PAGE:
Comic wants to show off suburbs
Yorktown entertainer hopes to organize comedy festival in Westchester CountyPublished: Tuesday, January 10, 2012 7:00 am By: Brian J. Howard
YORKTOWN — Anytime John Iavarone tells a story, it can end as just a story or it may take a left turn toward a punch line.
Either way, you learn something new about this frenetic, 42-year-old suburban husband and father of two who hits the East Coast comedy circuit on the weekends.
“What helps a lot,” he says, inserting a perfectly pregnant pause, “is that I’m really good.”
He’d have to be. A career in building engineering maintenance in Manhattan has provided the perfect day job, one close to the comedy clubs where he could always grab a microphone for five or 10 or 20 minutes and close enough to home and his wife, Giuliana, and two kids, Melina, 9, and 4-year-old Gabriel.
For most, that’s more than enough to fill the days, and it is for Iavarone. But there was always the comedy, which earned him the title growing up of “ham” by his three big sisters.
Two things happened when Iavarone turned 9 that shaped him. First, his father died. Then, the family moved to Yonkers — the country, he thought then. He earned a scholarship to the American Academy of Dramatic Arts but decided to go to work instead and cut his comic teeth on his own time.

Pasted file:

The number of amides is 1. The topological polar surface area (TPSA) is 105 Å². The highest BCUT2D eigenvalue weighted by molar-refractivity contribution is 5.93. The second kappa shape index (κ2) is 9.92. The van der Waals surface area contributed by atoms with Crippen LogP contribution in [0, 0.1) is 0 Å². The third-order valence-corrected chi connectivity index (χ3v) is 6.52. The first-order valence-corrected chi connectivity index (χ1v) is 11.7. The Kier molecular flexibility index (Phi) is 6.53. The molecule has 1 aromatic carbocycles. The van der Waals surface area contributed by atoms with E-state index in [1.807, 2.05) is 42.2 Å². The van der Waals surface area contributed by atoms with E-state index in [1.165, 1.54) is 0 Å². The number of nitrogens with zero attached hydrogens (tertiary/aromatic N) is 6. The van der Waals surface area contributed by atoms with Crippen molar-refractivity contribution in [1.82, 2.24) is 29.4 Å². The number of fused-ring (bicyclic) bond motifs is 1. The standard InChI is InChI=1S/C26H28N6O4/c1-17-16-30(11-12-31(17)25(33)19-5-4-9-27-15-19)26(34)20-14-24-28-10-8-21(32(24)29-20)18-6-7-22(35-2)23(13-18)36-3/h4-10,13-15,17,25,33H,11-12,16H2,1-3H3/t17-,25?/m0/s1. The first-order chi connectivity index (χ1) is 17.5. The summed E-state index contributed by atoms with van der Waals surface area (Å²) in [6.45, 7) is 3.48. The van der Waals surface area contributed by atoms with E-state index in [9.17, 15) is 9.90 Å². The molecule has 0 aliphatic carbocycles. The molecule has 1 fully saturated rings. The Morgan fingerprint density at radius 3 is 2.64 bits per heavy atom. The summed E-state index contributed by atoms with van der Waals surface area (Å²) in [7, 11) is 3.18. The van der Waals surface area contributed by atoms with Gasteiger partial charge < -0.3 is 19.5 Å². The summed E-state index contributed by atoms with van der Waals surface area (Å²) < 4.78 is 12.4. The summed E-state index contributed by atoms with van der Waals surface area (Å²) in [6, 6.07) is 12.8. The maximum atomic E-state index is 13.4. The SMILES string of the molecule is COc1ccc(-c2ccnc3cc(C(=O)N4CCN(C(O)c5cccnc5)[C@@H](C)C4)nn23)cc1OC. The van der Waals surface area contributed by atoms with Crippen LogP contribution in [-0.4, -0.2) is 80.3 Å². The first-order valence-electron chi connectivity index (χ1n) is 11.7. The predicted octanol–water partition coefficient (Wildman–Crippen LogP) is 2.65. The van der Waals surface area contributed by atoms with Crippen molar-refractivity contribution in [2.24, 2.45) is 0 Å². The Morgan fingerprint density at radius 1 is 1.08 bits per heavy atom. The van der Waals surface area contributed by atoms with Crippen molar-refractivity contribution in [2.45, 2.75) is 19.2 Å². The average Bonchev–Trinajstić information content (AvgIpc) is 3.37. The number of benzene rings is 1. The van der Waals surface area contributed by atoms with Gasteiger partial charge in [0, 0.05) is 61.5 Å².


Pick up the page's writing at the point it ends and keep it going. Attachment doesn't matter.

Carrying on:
Now, though, he’s still in Westchester and still doing stand-up, and there’s that job and that family that he loves, and it’s more than enough, yet he still looks to do more. So why not a festival? He gets animated when he talks about putting the county on the comedy map.
“I want somebody to see that and go, ‘Why didn’t I think of that?’ ” the Yorktown resident said.
A buddy and fellow comic, Katonah native Joe Praino, books twice-monthly acts at Empire City Casino in Yonkers and flies home from Los Angeles twice a year to perform there, usually bringing Iavarone along.
“I think with the fact that Westchester County has a bunch of good comics that are working in New York or working like I am in L.A. that are from the area, it would be a great way to promote that homegrown talent,” Praino said.
The two got to know each other when they were both doing Comic Strip Live, and Iavarone, though 10 years older and with a different style, was someone Praino measured himself against.
There are festivals everywhere, so eventually someone is going to create one in Westchester, Praino said. It might as well be them.
They don’t have a date, though they’d like to do it this year. And they don’t have a headliner, though there’s a big potential crop of big-name talent with local ties – think Kevin Meaney or Nick DiPaolo. There’s no venue, yet, though they have some ideas. For a beneficiary, Iavarone would like to raise money for a summer camp or school for talented kids looking for inspiration.
For now, Iavarone has a full slate ahead. He’s booked through March and will appear in four different states this month alone, including locally at Westchester Broadway Theatre on Jan. 23. February brings his third show